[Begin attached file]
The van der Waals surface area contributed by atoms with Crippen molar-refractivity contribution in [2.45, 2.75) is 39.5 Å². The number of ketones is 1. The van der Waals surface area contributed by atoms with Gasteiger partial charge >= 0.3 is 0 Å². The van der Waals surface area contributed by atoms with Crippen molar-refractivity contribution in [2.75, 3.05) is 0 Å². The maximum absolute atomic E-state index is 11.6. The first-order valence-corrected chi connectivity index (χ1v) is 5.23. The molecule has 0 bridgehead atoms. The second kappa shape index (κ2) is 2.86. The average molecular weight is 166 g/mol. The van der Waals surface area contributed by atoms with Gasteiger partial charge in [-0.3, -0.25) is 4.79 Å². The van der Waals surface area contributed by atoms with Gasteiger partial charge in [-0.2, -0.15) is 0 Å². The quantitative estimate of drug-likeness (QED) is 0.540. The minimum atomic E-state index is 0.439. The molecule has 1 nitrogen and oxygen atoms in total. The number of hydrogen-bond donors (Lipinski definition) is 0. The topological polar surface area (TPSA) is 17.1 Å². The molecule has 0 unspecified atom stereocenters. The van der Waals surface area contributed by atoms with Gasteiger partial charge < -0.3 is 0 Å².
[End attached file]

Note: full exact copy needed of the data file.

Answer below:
The van der Waals surface area contributed by atoms with Crippen molar-refractivity contribution in [2.45, 2.75) is 39.5 Å². The number of ketones is 1. The van der Waals surface area contributed by atoms with Gasteiger partial charge >= 0.3 is 0 Å². The van der Waals surface area contributed by atoms with Crippen molar-refractivity contribution in [2.75, 3.05) is 0 Å². The maximum absolute atomic E-state index is 11.6. The first-order valence-corrected chi connectivity index (χ1v) is 5.23. The molecule has 0 bridgehead atoms. The second kappa shape index (κ2) is 2.86. The average molecular weight is 166 g/mol. The van der Waals surface area contributed by atoms with Gasteiger partial charge in [-0.3, -0.25) is 4.79 Å². The van der Waals surface area contributed by atoms with Gasteiger partial charge in [-0.2, -0.15) is 0 Å². The quantitative estimate of drug-likeness (QED) is 0.540. The minimum atomic E-state index is 0.439. The molecule has 1 nitrogen and oxygen atoms in total. The number of hydrogen-bond donors (Lipinski definition) is 0. The topological polar surface area (TPSA) is 17.1 Å². The molecule has 0 unspecified atom stereocenters. The van der Waals surface area contributed by atoms with Gasteiger partial charge < -0.3 is 0 Å².